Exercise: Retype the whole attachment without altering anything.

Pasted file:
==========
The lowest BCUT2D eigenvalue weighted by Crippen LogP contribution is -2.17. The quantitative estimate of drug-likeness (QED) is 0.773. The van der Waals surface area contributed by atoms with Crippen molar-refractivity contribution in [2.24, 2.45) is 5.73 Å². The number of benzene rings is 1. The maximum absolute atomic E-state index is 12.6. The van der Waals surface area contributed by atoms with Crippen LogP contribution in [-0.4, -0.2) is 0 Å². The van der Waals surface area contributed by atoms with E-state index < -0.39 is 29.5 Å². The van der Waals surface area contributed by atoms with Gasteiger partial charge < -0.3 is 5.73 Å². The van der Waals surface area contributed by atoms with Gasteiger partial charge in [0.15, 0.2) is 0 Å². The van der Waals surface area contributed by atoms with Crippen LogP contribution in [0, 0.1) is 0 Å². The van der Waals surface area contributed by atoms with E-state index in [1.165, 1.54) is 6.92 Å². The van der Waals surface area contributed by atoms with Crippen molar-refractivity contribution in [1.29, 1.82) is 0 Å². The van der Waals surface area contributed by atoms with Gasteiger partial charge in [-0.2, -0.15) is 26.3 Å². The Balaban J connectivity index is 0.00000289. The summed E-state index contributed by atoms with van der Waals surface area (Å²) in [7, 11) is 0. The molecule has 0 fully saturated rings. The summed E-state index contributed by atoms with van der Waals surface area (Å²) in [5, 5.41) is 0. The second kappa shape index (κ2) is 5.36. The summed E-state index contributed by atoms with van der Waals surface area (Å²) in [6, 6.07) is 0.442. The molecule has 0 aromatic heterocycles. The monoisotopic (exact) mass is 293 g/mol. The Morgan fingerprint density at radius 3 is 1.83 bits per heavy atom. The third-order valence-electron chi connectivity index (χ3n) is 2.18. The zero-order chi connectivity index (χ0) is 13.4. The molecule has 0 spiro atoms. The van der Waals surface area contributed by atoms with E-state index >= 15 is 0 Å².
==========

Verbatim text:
The lowest BCUT2D eigenvalue weighted by Crippen LogP contribution is -2.17. The quantitative estimate of drug-likeness (QED) is 0.773. The van der Waals surface area contributed by atoms with Crippen molar-refractivity contribution in [2.24, 2.45) is 5.73 Å². The number of benzene rings is 1. The maximum absolute atomic E-state index is 12.6. The van der Waals surface area contributed by atoms with Crippen LogP contribution in [-0.4, -0.2) is 0 Å². The van der Waals surface area contributed by atoms with E-state index < -0.39 is 29.5 Å². The van der Waals surface area contributed by atoms with Gasteiger partial charge < -0.3 is 5.73 Å². The van der Waals surface area contributed by atoms with Gasteiger partial charge in [0.15, 0.2) is 0 Å². The van der Waals surface area contributed by atoms with Crippen LogP contribution in [0, 0.1) is 0 Å². The van der Waals surface area contributed by atoms with E-state index in [1.165, 1.54) is 6.92 Å². The van der Waals surface area contributed by atoms with Crippen molar-refractivity contribution in [1.29, 1.82) is 0 Å². The van der Waals surface area contributed by atoms with Gasteiger partial charge in [-0.2, -0.15) is 26.3 Å². The Balaban J connectivity index is 0.00000289. The summed E-state index contributed by atoms with van der Waals surface area (Å²) in [7, 11) is 0. The molecule has 0 fully saturated rings. The summed E-state index contributed by atoms with van der Waals surface area (Å²) in [5, 5.41) is 0. The second kappa shape index (κ2) is 5.36. The summed E-state index contributed by atoms with van der Waals surface area (Å²) in [6, 6.07) is 0.442. The molecule has 0 aromatic heterocycles. The monoisotopic (exact) mass is 293 g/mol. The Morgan fingerprint density at radius 3 is 1.83 bits per heavy atom. The third-order valence-electron chi connectivity index (χ3n) is 2.18. The zero-order chi connectivity index (χ0) is 13.4. The molecule has 0 spiro atoms. The van der Waals surface area contributed by atoms with E-state index >= 15 is 0 Å².